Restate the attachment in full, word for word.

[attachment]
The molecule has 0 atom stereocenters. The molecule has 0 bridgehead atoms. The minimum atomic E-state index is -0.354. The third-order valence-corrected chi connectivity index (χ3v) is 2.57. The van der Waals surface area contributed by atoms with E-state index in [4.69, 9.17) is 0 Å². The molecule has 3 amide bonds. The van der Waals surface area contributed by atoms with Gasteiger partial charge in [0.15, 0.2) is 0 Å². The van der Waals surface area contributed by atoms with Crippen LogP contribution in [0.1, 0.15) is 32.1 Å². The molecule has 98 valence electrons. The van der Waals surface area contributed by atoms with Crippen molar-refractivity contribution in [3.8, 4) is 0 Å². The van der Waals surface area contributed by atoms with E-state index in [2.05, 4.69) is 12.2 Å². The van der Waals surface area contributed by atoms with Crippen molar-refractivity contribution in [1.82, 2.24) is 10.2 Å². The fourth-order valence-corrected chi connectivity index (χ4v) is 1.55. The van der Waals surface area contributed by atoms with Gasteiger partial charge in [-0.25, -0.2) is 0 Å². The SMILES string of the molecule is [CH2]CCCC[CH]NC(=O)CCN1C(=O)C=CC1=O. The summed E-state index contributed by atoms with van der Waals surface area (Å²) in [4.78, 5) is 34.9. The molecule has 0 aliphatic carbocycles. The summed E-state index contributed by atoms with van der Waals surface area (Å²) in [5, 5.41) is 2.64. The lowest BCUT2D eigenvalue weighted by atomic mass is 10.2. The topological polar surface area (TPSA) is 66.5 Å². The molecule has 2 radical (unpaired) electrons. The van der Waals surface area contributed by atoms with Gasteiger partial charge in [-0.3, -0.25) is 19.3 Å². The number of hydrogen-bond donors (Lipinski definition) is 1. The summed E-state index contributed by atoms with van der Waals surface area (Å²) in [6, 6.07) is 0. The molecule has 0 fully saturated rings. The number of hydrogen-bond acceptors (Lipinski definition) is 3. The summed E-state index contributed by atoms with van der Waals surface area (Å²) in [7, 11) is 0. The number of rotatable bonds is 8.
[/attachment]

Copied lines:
The molecule has 0 atom stereocenters. The molecule has 0 bridgehead atoms. The minimum atomic E-state index is -0.354. The third-order valence-corrected chi connectivity index (χ3v) is 2.57. The van der Waals surface area contributed by atoms with E-state index in [4.69, 9.17) is 0 Å². The molecule has 3 amide bonds. The van der Waals surface area contributed by atoms with Gasteiger partial charge in [0.15, 0.2) is 0 Å². The van der Waals surface area contributed by atoms with Crippen LogP contribution in [0.1, 0.15) is 32.1 Å². The molecule has 98 valence electrons. The van der Waals surface area contributed by atoms with Crippen molar-refractivity contribution in [3.8, 4) is 0 Å². The van der Waals surface area contributed by atoms with E-state index in [2.05, 4.69) is 12.2 Å². The van der Waals surface area contributed by atoms with Crippen molar-refractivity contribution in [1.82, 2.24) is 10.2 Å². The fourth-order valence-corrected chi connectivity index (χ4v) is 1.55. The van der Waals surface area contributed by atoms with Gasteiger partial charge in [-0.25, -0.2) is 0 Å². The SMILES string of the molecule is [CH2]CCCC[CH]NC(=O)CCN1C(=O)C=CC1=O. The summed E-state index contributed by atoms with van der Waals surface area (Å²) in [4.78, 5) is 34.9. The molecule has 0 aliphatic carbocycles. The summed E-state index contributed by atoms with van der Waals surface area (Å²) in [5, 5.41) is 2.64. The lowest BCUT2D eigenvalue weighted by atomic mass is 10.2. The topological polar surface area (TPSA) is 66.5 Å². The molecule has 2 radical (unpaired) electrons. The van der Waals surface area contributed by atoms with Gasteiger partial charge in [-0.3, -0.25) is 19.3 Å². The number of hydrogen-bond donors (Lipinski definition) is 1. The summed E-state index contributed by atoms with van der Waals surface area (Å²) in [6, 6.07) is 0. The molecule has 0 fully saturated rings. The number of hydrogen-bond acceptors (Lipinski definition) is 3. The summed E-state index contributed by atoms with van der Waals surface area (Å²) in [7, 11) is 0. The number of rotatable bonds is 8.